posted on 20 Jul 2014 00:15 by eagerdesert6428
When observing the typical American youngster's eating customs, it is hard to believe the statement that our society is obsessed with being thin. Children and adolescents commonly chow down on French fries at fast-food restaurants, while watching TV or munch on potato chips, ice cream and cookies.
It really is no secret that American children have become obese. Since 1960, the incidence of childhood obesity has increased by 50% and around one in five American youngsters weigh more than he/she ought to.
The psychological effects of childhood obesity can be equally devastating, while the health risks from obesity are fairly well-known. Overweight children are often teased - by adults and their peers. Their peers are often regarded as less desirable to have as buddies. Jokes poking fun at overweight people are common in our society. While growing up, fat children are compelled to endure emotional barbs and social discrimination. As a consequence, overweight people frequently suffer with low self-esteem and feelings of inadequacy, and typically are looked at as the source of their own difficulty.
Many societal scenarios are possibly embarrassing for the child with excessive weight. Appearing in gymnasium classes or public swimming pools where they need to wear more revealing clothing becomes a hard time.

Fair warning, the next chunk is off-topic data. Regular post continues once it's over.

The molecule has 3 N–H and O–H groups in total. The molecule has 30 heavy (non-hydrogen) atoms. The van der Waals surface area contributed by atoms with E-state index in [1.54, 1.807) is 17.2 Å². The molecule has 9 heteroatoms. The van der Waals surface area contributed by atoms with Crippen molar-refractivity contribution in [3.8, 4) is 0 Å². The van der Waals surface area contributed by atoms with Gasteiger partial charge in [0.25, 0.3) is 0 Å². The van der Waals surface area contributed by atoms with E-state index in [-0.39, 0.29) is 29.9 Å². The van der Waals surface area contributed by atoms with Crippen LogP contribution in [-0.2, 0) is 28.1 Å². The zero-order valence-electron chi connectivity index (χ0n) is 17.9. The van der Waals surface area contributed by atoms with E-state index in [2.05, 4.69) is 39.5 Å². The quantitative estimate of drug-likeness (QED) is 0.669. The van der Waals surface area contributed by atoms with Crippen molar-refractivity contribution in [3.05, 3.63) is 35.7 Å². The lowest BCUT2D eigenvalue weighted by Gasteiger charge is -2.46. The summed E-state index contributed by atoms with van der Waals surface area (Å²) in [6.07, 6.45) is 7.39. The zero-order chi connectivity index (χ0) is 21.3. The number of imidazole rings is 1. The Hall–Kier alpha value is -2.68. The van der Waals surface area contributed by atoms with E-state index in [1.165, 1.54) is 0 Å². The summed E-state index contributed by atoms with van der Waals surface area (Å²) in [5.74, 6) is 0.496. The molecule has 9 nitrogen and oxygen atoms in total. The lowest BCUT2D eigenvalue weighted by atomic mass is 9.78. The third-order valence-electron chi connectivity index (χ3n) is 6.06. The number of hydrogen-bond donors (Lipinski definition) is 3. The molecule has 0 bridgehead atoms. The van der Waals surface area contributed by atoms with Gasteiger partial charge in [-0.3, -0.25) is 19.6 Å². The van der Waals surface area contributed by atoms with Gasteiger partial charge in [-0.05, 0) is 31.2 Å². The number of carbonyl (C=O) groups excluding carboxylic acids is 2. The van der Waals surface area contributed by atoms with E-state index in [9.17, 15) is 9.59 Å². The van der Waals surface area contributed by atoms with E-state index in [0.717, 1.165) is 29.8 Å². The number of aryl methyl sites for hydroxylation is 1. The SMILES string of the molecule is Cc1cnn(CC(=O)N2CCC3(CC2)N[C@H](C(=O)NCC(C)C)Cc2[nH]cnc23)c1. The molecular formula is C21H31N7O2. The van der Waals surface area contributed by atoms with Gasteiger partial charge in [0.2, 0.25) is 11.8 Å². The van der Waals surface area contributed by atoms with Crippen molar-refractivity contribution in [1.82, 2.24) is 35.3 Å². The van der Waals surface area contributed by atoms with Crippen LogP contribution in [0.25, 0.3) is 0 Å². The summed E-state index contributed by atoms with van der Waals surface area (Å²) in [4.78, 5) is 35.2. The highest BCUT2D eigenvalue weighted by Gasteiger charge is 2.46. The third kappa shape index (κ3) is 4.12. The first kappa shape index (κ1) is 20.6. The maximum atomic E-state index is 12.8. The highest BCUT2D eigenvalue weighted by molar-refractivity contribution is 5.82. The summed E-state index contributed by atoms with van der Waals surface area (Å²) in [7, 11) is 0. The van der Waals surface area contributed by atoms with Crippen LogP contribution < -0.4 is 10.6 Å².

Studies often have lower grade point averages, and have revealed that overweight kids commonly perform more poorly in school than their normal weight peers. As they mature into young adults, they have more trouble gaining acceptance into future promotions and college and finding jobs. It is definitely no wonder that over time these childhood experiences lead to low self-esteem and poor self confidence. This can be the beginning of an unlucky cycle of more overeating, societal isolation, emotional withdrawal, depression, inactivity, and even further weight gain.